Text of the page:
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Deliberative Forms of Democracy and Intergenerational Sustainability Dilemma

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  • Pankaj Koirala

    (School of Economics and Management, Kochi University of Technology, Kochi 782-8502, Japan
    Research Institute for Future Design, Kochi University of Technology, Kochi 782-8502, Japan
    Institute for Integrated Development Studies, Kathmandu 44600, Nepal)

  • Raja Rajendra Timilsina

    (School of Economics and Management, Kochi University of Technology, Kochi 782-8502, Japan
    Research Institute for Future Design, Kochi University of Technology, Kochi 782-8502, Japan)

  • Koji Kotani

    (School of Economics and Management, Kochi University of Technology, Kochi 782-8502, Japan
    Research Institute for Future Design, Kochi University of Technology, Kochi 782-8502, Japan
    Urban Institute, Kyusyu University, Fukuoka 819-0395, Japan
    College of Business, Rikkyo University, Tokyo 171-8501, Japan)

Abstract

Intergenerational sustainability (IS) has emerged as the most serious social problem reflecting climate change and accumulation of public debt in modern democratic societies, undermining the potential interests and concerns of future generations. However, little is known about whether or not deliberative forms of democracy with majority voting help support at maintaining IS by representing future generations’ potential interests and concerns. We institute IS dilemma game with three forms of decision-making models with majority voting and examine how they maintain IS in laboratory experiments. In the IS dilemma game, a sequence of six generations is prepared where each generation consisting of three subjects is asked to choose either maintaining IS (sustainable option) or maximizing their own generation’s payoff by irreversibly costing the subsequent generations (unsustainable option) with anonymous voting systems: (1) majority voting (MV), (2) deliberative majority voting (DMV) and (3) majority voting with deliberative accountability (MVDA). In MV and DMV, generations vote for their choices without and with deliberation, respectively. In MVDA, generations are asked to be possibly accountable for their choices to the subsequent generations during deliberation, and then vote. Our analysis shows that a decision-making model with only majority voting generally does not address IS, while DMV and MVDA treatments induce more and much more generations to choose a sustainable option than MV, respectively. Overall, the results demonstrate that deliberation and accountability along with majority voting shall be necessary in models of decision-making at resolving IS problems and representing future generations’ potential interests and concerns.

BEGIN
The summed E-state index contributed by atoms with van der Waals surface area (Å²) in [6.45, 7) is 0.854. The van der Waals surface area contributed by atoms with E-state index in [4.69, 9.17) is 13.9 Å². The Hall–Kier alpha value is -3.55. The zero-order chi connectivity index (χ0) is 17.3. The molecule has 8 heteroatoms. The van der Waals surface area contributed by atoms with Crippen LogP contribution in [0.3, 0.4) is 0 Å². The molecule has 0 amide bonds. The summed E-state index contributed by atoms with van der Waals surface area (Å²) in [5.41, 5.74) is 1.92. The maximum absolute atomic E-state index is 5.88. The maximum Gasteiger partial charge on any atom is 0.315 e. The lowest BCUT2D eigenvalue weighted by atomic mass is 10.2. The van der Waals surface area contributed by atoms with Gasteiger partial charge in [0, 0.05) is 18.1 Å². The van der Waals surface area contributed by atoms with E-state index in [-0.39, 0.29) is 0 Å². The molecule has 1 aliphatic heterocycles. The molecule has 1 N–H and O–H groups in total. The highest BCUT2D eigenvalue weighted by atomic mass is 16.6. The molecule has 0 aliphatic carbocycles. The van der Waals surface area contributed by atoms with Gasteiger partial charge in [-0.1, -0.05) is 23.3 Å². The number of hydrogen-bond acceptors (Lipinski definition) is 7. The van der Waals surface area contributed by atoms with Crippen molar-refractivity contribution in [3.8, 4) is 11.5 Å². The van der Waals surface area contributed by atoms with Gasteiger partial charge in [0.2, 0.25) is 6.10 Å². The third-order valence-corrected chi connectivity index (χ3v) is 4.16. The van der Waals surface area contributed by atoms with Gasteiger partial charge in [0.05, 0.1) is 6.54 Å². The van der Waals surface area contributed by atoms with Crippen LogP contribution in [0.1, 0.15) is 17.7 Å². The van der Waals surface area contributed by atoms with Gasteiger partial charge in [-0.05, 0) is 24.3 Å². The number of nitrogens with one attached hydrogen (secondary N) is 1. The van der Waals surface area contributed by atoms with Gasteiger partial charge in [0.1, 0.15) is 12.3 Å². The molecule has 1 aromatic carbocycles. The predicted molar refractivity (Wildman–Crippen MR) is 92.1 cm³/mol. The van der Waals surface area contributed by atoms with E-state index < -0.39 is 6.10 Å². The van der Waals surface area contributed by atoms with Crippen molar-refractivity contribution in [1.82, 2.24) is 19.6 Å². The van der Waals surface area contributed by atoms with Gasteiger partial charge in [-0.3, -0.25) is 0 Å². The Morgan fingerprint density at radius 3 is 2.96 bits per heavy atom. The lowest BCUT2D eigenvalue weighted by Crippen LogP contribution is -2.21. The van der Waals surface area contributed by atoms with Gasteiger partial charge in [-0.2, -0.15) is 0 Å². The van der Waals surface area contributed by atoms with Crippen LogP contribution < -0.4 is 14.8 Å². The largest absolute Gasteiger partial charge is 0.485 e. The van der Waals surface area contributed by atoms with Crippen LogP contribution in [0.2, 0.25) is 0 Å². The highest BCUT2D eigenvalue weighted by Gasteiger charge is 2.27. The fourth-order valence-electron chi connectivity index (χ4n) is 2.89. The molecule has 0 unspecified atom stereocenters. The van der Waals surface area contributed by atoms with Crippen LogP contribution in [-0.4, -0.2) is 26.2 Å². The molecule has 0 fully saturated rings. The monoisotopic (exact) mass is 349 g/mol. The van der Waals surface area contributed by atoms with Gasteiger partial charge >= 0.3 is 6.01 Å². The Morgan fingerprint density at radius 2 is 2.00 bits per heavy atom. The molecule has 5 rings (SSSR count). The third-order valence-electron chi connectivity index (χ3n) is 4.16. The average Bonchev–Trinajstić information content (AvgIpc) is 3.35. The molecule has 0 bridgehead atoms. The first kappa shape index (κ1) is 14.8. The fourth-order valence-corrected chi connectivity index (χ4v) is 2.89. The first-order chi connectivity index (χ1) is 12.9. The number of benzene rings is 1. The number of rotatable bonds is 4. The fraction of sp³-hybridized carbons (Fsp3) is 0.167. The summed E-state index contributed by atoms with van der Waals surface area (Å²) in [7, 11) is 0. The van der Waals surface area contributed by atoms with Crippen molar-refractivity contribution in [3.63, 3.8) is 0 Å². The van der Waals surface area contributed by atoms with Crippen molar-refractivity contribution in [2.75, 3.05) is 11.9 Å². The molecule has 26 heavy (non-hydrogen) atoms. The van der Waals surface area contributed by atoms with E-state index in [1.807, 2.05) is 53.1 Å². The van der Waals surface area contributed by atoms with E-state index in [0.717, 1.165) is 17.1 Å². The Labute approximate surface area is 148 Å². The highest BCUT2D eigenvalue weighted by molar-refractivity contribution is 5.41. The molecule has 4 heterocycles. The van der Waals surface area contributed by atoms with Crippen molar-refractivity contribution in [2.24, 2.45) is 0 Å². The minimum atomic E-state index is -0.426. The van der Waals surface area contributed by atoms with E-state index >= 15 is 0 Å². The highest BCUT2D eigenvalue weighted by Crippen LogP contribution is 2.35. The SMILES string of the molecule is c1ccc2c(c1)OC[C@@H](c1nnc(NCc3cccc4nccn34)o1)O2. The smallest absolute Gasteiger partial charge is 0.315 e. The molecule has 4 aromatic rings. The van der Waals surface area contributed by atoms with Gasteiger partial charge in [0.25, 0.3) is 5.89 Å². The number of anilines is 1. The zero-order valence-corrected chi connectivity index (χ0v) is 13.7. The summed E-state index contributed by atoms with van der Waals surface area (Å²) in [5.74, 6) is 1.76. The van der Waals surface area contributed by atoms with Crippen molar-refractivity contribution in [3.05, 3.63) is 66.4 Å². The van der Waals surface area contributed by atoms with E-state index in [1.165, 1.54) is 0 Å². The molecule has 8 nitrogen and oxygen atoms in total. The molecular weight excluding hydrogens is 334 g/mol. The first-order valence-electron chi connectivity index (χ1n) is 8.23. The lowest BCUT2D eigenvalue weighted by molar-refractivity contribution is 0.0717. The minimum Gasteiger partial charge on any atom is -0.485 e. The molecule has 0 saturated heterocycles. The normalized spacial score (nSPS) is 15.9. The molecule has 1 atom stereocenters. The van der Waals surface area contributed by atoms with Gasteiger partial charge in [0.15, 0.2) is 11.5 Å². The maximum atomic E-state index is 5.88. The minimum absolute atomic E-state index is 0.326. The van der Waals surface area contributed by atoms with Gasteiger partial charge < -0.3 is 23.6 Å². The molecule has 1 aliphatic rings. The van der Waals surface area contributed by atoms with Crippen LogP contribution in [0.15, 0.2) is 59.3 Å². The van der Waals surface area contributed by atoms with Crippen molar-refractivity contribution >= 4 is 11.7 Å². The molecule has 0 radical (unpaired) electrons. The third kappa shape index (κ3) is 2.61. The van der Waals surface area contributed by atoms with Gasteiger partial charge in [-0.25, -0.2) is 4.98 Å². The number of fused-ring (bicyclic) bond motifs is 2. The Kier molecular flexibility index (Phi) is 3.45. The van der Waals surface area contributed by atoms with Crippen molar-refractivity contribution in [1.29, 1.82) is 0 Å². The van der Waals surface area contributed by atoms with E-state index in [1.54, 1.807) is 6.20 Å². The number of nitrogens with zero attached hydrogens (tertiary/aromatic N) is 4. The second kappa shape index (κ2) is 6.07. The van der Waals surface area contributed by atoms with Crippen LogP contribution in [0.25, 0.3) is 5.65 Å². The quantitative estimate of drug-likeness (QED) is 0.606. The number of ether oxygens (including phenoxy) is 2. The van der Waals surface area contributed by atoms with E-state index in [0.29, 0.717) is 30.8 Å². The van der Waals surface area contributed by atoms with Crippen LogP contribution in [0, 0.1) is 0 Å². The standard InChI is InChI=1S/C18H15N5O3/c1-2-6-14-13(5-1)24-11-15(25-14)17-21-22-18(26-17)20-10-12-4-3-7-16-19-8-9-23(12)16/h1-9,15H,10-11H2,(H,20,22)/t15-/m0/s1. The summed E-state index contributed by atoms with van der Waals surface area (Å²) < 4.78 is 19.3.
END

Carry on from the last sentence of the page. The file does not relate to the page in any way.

Suggested Citation

  • Pankaj Koirala & Raja Rajendra Timilsina & Koji Kotani, 2021. "Deliberative Forms of Democracy and Intergenerational Sustainability Dilemma," Sustainability, MDPI, vol. 13(13), pages 1-18, July.
  • Handle: RePEc:gam:jsusta:v:13:y:2021:i:13:p:7377-:d:586758
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    1. Raja Rajendra Timilsina & Yoshinori Nakagawa & Yoshio Komijo & Koji Kotani & Tatsuyoshi Saijo, 2021. "Imaginary future generations: A deliberative approach for intergenerational sustainability dilemma," Working Papers SDES-2021-12, Kochi University of Technology, School of Economics and Management, revised Nov 2021.
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    3. Timilsina, Raja R. & Kotani, Koji & Nakagawa, Yoshinori & Saijo, Tatsuyoshi, 2022. "Intragenerational deliberation and intergenerational sustainability dilemma," European Journal of Political Economy, Elsevier, vol. 73(C).

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